“Imagine the city of Portland with more of the vegetation that makes Maine beautiful and distinct.”
Heather McCargo ’84 is the Executive Director of the Wild Seed Project. She is an educator with 30 years experience in plant propagation, landscape design and conservation. A former head plant propagator at the New England Wildflower Society’s Garden in the Woods, she has lectured nationally and is widely published in horticultural journals and magazines.
She recently posted a blog about connecting habitat in Portland and creating corridors of native plants for urban biodiversity.
“In urban areas, green spaces of natural habitat rapidly lose biodiversity if they exist in isolated patches. Many cities across the country and the world are working to promote corridors of native plants in an urban environment. Such contiguous arrays of parks, street plantings, gardens, and even pots, populated with native plants help local flora and fauna to move between big natural areas that have been previously cut off from each other by urban development. Connecting these areas can allow for the development of a more diverse gene pool needed to adapt to our rapidly changing environment.”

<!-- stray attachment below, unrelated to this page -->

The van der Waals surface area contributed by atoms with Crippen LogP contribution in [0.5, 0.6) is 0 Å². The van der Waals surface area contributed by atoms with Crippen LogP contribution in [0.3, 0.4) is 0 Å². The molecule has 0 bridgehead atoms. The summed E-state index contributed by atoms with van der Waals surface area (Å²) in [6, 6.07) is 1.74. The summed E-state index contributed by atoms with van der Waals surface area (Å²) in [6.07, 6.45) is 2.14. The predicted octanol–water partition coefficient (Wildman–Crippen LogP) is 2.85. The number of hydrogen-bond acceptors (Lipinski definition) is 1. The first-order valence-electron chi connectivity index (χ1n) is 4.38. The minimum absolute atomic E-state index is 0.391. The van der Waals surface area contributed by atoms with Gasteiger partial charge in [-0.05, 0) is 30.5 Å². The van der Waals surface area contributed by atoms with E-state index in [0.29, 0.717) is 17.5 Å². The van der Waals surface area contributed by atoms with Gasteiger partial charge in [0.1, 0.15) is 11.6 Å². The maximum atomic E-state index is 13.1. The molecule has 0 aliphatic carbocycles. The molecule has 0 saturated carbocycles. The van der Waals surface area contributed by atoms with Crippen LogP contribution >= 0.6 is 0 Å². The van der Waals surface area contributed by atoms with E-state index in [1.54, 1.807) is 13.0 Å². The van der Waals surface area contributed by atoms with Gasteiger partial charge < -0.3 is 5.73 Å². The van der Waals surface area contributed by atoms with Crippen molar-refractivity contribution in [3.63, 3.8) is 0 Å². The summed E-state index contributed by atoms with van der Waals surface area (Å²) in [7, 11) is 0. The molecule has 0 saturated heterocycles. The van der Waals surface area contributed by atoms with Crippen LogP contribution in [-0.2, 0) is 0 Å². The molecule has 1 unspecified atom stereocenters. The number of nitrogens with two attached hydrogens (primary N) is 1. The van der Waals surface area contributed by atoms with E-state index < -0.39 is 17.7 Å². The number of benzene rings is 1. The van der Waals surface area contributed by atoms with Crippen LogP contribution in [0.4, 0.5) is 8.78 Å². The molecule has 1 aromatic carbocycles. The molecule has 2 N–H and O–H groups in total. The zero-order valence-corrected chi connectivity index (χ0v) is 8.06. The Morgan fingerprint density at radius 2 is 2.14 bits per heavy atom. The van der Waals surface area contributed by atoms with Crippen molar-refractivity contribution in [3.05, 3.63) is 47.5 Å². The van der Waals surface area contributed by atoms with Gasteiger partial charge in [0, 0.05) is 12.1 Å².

In addition to outlining spaces and species that are applicable to the Wild Seed Project’s work, the article also profiles a project done by Conway students Beth Batchelder ’15, Molly Burhans ’15, and Cary White ’15 in the winter of 2015. The report, the Portland Pollinator Vision Plan, outlines the opportunities Portland has to make a network of corridors of native vegetation in the city to enable bees, butterflies, birds and plants to live, reproduce and migrate across the landscape. The project used a combination of GIS analysis and community input to identify opportune areas of the city to prioritize for habitat enhancement.
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